ASU explores the history of Native American hymns

Native American Heritage Month continues with the screening of "This May Be the Last Time"

ASU continues its multi-campus celebration of Native American Heritage Month with an exploration of the history of Native American music. 

As the first American music in history, Native American hymns have been sung for centuries and up to the present. Some consider these songs to convey sadness but also have a hopeful connotation, according to the 2014 documentary “This May Be the Last Time," by comedian Sterlin Harjo.

The West campus hosted a screening of the documentary, which centers around the 1962 disappearance of the filmmaker's grandfather while exploring the Muscogee hymns the community would sing while looking for him and their context in history as potentially the first American music.

The film traces the history of these hymns back to the singing style brought to the southeastern United States by Scottish missionaries and also musical influences from Christian hymns and African American spirituals.

“This May Be the Last Time” also examines both the historical and modern context of these songs and the power of music in general.

Harjo is a member of the Native American sketch comedy group the 1491s, along with Bobby Wilson, who hosted the screening. 

Wilson said that as a good friend of Harjo’s he was able to watch the movie through its development and meet some of the people Harjo talked to in the film. 

He said that although Harjo is a comedian, the documentary takes a serious look and the Muscogee hymns and community.

“It’s a piece of art created by a close friend, so all I can do is boast,” Wilson said. “But it actually is an emotional movie.”

According to Wilson, events like the ones ASU is presenting during Native American Heritage Month create an opportunity for non-native individuals to learn about and experience Native American culture in a casual way.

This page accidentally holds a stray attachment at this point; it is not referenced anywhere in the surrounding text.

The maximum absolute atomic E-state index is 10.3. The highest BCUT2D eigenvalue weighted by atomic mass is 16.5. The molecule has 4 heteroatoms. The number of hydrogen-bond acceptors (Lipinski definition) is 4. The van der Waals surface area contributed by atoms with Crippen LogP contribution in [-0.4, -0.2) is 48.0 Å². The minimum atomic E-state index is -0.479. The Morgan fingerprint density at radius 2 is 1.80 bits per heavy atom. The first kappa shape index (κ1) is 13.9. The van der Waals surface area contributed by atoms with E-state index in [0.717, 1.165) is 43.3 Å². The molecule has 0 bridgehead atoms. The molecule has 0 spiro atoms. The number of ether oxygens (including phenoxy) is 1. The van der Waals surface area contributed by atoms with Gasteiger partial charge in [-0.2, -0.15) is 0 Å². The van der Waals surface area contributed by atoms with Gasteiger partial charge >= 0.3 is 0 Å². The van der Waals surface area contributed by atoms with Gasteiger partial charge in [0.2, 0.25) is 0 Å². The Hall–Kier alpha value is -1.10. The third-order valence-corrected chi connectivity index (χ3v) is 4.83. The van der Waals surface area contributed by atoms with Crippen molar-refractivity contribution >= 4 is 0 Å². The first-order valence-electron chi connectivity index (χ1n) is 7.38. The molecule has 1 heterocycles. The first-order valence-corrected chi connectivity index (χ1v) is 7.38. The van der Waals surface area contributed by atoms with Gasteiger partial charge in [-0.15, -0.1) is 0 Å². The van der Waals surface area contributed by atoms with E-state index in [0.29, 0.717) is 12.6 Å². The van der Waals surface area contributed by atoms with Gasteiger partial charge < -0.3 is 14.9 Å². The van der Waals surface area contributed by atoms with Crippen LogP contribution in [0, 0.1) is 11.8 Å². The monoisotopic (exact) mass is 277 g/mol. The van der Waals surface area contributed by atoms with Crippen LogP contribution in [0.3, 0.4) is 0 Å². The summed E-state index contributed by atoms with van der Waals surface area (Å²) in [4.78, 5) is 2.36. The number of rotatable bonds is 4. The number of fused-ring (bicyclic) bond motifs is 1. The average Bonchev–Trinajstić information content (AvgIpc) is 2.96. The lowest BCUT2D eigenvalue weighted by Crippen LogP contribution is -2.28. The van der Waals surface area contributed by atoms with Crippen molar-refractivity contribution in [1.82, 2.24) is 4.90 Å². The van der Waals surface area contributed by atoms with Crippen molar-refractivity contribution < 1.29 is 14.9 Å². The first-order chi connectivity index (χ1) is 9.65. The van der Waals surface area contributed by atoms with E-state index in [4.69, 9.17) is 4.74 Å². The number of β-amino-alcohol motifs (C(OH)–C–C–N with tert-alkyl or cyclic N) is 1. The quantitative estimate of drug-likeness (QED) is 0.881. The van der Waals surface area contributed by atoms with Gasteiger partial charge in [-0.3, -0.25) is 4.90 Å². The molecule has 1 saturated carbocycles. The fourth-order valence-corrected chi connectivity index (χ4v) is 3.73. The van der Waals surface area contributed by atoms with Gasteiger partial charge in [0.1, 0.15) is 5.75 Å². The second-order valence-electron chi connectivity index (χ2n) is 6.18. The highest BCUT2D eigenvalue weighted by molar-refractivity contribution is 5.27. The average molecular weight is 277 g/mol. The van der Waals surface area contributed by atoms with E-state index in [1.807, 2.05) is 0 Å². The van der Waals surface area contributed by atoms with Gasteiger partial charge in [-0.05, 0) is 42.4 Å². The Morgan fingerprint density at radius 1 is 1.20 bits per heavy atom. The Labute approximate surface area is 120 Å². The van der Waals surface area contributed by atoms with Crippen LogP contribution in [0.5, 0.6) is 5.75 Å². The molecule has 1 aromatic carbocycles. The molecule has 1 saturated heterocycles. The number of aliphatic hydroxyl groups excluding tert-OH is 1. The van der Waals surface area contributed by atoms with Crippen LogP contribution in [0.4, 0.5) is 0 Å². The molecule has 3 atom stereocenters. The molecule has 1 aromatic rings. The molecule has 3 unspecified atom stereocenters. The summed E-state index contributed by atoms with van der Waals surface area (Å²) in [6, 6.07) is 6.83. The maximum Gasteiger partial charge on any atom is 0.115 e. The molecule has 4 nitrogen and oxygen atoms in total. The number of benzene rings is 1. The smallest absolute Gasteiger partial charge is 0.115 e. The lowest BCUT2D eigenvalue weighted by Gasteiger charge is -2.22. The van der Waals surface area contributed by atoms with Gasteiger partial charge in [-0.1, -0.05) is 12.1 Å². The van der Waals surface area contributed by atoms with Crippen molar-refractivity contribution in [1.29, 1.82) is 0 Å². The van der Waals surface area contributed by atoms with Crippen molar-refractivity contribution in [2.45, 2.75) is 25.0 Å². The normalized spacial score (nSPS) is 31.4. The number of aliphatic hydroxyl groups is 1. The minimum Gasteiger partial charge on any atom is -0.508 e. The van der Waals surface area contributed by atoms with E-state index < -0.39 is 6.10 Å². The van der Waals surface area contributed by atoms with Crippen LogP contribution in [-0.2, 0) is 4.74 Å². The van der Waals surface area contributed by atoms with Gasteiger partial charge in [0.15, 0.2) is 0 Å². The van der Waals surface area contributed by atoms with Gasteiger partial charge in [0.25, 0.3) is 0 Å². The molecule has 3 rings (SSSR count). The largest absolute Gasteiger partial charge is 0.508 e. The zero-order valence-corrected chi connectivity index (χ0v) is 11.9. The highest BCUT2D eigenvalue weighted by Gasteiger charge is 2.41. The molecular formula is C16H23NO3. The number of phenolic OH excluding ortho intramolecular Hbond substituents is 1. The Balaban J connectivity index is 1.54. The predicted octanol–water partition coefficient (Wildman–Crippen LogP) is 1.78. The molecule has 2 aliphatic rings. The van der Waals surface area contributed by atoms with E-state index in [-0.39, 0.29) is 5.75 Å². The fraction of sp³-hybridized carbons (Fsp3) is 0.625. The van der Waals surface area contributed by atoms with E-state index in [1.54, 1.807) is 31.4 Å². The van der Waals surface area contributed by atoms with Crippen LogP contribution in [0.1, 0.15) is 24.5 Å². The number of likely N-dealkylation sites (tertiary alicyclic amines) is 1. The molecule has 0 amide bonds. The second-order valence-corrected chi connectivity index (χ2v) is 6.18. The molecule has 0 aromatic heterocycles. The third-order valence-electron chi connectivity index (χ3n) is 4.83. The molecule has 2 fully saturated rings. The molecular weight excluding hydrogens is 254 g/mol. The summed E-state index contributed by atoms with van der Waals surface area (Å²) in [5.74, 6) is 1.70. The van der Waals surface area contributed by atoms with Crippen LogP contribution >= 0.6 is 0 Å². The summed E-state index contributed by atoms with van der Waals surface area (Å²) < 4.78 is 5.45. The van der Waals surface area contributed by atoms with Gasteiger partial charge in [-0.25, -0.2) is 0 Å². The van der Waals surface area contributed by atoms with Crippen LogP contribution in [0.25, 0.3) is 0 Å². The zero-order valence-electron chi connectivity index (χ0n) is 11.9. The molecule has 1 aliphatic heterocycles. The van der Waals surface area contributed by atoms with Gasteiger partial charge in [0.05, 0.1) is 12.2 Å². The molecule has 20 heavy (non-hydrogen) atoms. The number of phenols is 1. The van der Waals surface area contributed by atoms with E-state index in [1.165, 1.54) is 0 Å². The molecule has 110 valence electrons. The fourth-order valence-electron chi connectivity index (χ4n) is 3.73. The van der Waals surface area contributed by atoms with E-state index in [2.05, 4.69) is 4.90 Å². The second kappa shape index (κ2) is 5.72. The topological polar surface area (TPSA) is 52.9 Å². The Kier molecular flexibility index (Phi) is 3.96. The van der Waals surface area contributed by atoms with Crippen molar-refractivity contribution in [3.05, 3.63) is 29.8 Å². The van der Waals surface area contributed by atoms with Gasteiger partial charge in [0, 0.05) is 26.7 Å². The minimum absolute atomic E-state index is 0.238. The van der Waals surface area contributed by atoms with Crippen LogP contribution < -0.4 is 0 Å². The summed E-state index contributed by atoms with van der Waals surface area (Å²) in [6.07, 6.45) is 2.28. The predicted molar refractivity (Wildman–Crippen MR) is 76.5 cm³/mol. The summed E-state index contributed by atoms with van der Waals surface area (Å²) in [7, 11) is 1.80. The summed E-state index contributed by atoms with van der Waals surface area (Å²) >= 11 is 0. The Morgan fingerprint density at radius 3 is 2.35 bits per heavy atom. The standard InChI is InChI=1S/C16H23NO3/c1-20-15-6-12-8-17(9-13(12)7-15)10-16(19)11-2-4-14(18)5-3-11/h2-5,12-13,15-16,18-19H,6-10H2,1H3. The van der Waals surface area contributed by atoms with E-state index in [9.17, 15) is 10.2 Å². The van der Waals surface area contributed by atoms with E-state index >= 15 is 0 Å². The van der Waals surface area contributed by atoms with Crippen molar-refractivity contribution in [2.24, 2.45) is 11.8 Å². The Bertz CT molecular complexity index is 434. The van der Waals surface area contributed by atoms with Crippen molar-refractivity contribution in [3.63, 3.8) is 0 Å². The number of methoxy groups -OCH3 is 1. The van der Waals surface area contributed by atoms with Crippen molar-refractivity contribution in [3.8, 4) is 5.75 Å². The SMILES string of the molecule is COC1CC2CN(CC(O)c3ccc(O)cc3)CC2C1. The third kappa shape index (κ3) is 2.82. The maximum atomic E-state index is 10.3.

“Not just with what’s being organized at ASU but nationally, there’s always concern that there’s not going to be a lot of non-native involvement...," Wilson said. "I want people to recognize, who are not Native, that ‘hey man, we are people too, come hang out with us.'"

Read More: Native American Heritage Month

Marissa Montano, a social work freshman who was at the screening, said her teacher encouraged her to go for extra credit but that she was also interested in attending because she is part Native American. 

“In my English class we’re talking about how everything is a remix, and it went along with that,” Montano said. “Everyone just goes off of what they heard before and just remixes it, and that’s what they did with the music.”

Jacob Meders, an associate professor at the School of Humanities, Arts and Cultural Studies, said the film was a great precursor to the Native American Heritage Festival and Veterans Day Pow Wow that took place on Nov. 11, since it also includes stories from Native American veterans.

“The heart of the documentary is about hymns and songs,” Meders said. “It’s also a documentary about healing as well as the issues indigenous people face.”

Meders said music and comedy are a great way of connecting people, and he hopes this event will encourage people to attend more events during the month to help foster student and community engagement.

“We’re not just trying to get native people to go to these events, we’re trying to get non-natives to go too,” said Meders. “We want to build the gap between natives and the broader community.”

“This May Be the Last Time” is available for download on the website, Amazon Video, Google Play and iTunes.


Reach the reporter at abpotter@asu.edu and follow @abpotter4 on Twitter. 

Like The State Press on Facebook and follow @statepress on Twitter.


Get the best of State Press delivered straight to your inbox.